You’ve Never Seen Anything Quite Like the Maps of Sohei Nishino

Sohei Nishino

For a number of years the Japanese artist and cartographer Sohei Nishino has been mapping the world’s cities. From Rio to London and from New York to Tokyo, his highly detailed maps serve up a unique portrait of some of the world’s most diverse cities. Consisting of thousands of cut-out snapshots of each location, the artist meticulously pieces together these images to form highly complicated collages that include everything from people and animals to buildings and streets.

Sohei Nishino

Sohei Nishino

Nishino takes literally thousands upon thousands of photos before he’s ready to begin his cartographic collage. Piece by piece he edits these images down until he’s selected just the right ones. Despite the editing, his final work can still include up to 4,000 photographs; each of these he hand prints and then cuts and collages them together to create huge compositions that reflect his personal experience of each city. It’s a remarkable process and the results really do speak for themselves.

Sohei Nishino

Sohei Nishino

For those in London, an exhibition of Nishino’s work entitled ‘New Dioramas’ runs at Michael Hoppen Contemporary until 7 January 2015.

November 10, 2014 / By

Is Banksy A Woman? An Interesting Perspective by Kriston Capps

Is Banksy A Woman? An Interesting Perspective by Kriston Capps

Kristin Capps writing for The Atlantic’s CityLab has a theory that Banksy is in fact a woman. Hadn’t really thought about it before, but perhaps Banky’s gender is the best scam that she/he has ever pulled?

During the very first interview that Banksy gave to The Guardian, another figure was present (“Steve,” Banksy’s agent). Another figure is always present, says Canadian media artist Chris Healey, who has maintained since 2010 that Banksy is a team of seven artists led by a woman—potentially the same woman with long blonde hair who appears in scenes depicting Banksy’s alleged studio in Exit Through the Gift Shop. Although Healey won’t identify the direct source for his highly specific claim, it’s at least as believable as the suggestion that Banksy is and always has been a single man.

“Since there is so much misdirection and jamming of societal norms with Banksy’s work, as well as the oft-repeated claim no one notices Banksy, then it makes sense,” Healey tells me. “No one can find Banksy because they are looking for, or rather assuming, a man is Banksy.”

As Capps also points out, much of Banksy’s work heavily features women, which if you compare to other male street artists, is something of a rarity. It’s by no means rock solid evidence, but it’s interesting as an anecdote to the mystery of it all.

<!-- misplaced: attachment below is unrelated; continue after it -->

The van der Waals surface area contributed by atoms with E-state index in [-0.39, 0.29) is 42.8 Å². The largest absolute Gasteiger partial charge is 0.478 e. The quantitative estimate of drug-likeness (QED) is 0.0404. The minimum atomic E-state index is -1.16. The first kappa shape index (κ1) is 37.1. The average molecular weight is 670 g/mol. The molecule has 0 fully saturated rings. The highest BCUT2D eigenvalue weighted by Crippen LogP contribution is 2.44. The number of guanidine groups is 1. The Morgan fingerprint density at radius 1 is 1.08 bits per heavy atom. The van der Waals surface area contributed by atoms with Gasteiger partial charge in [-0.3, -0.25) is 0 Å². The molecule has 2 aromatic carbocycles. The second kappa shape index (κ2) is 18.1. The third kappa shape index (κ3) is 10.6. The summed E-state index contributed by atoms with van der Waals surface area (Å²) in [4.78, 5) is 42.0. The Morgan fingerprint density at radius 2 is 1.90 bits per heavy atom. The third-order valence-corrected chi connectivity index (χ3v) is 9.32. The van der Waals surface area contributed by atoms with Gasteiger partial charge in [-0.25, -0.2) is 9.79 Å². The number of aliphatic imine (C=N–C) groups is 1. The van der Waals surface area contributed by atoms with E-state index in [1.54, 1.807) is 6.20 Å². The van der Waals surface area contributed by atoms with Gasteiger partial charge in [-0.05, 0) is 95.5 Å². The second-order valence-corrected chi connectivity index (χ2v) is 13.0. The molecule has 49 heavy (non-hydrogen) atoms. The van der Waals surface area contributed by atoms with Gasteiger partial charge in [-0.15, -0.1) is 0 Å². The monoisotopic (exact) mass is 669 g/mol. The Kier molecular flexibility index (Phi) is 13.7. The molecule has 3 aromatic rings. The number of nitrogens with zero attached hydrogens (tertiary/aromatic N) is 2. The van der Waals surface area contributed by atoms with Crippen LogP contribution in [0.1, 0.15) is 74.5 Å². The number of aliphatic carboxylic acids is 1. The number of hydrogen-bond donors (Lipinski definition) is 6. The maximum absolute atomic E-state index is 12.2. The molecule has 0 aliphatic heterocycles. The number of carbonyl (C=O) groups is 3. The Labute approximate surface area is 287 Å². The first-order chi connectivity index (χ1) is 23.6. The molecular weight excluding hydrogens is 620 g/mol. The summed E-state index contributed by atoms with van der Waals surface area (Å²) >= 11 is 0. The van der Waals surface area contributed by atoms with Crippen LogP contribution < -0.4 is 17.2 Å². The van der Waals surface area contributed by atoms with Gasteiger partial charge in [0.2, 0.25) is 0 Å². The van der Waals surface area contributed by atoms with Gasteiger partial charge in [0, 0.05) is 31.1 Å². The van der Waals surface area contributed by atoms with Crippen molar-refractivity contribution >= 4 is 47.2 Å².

November 7, 2014 / By

Matthew Feyld’s Paintings Prove That Colors and Shapes Are Sometimes All You Need

Matthew Feyld

Last week Bobby posted some truly fantastic looping illustrations from the American designer and illustrator Drew Tryndall. I loved them, and they’re bright colors and simple shapes kind of reminded me of this great work by the Canadian artist Matthew Feyld.

Made up of strong blocks of color and bold but beautiful shapes, there’s a naive simplicity to Feyld’s paintings which just works. Whether viewed on their own or viewed as a set, there’s something so perfectly direct about these paintings that I can’t help but love them.

Matthew Feyld

Matthew Feyld

In an interview with Little Paper Planes, Feyld discussed the inspiration behind the shapes and forms he uses in his work:

Some of them started as human figures, or day to day objects that over time have been stripped down and become less and less figurative. Others have come from excessive doodling. I’m interested in the relationships between shapes. And the spaces that those shapes inhabit. And the even smaller spaces between those shapes.

If you’re a fan of nice shapes, then I fully recommend you check out more work from Feyld.

Matthew Feyld

Matthew Feyld

You can view more work from Matthew Feyld on his website.

October 27, 2014 / By

Artist Luka Fineisen Brings Bubbles To The Gallery With A Beautiful Installation

'Bubbles' by Luka Fineisen

I know what you’re thinking and no, somebody hasn’t been blowing big bubbles in an art gallery! Sure I featured Nicholas Hanna’s incredible bubble devices a couple of weeks ago but these are very different types of bubbles. In fact, they’re not even bubbles at all, they’re beautiful sculptures made from plastic by the talented German artist Luka Fineisen.

'Bubbles' by Luka Fineisen

'Bubbles' by Luka Fineisen

Fineisen’s work is frequently interested in the scientific world, with her ambitious sculptural projects often investigating processes like thermodynamics and other similar instances of transitional found within nature. I love how she takes the ephemeral beauty of a bubble and then captures it to last forever. The results are rather striking and no doubt are even better in real life.

'Bubbles' by Luka Fineisen

'Bubbles' by Luka Fineisen

You can view a PDF of the artist’s work online here. Feel free to also thank me for not making a ‘pop art’ joke throughout this post!

October 10, 2014 / By

‘All the President’s Children’ – A New Series of Paintings by Jaclyn Conley

All the President's Children by Jaclyn Conley

All the President's Children by Jaclyn Conley

All the President’s Children is the name of a new series of paintings by the Canadian artist Jaclyn Conley. Beautifully loose with vivid colors, Conley’s work is just a joy to see. For Conley, her starting point is always photography and she is constantly in search of suitable images to use as starting points for her work. Through her collecting and archiving of old images she then begins to find links and connections between certain images. Through these associations, a starting point for a new body of work slowly starts to emerges.

All the President's Children by Jaclyn Conley

This current series is based on images sourced from the Presidential Library Archives. Here, Conley has focused on the faces of children in crowds. She crops these from photographs of large crowds at political gatherings. The results are great. Her paintings are pared down and refined, almost to a point of abstraction. It’s a wonderful series and I highly recommend you check it out in full on her website.

All the President's Children by Jaclyn Conley

All the President's Children by Jaclyn Conley

October 7, 2014 / By

David Benjamin Sherry’s Mono-Color Landscapes Are Far From Monotonous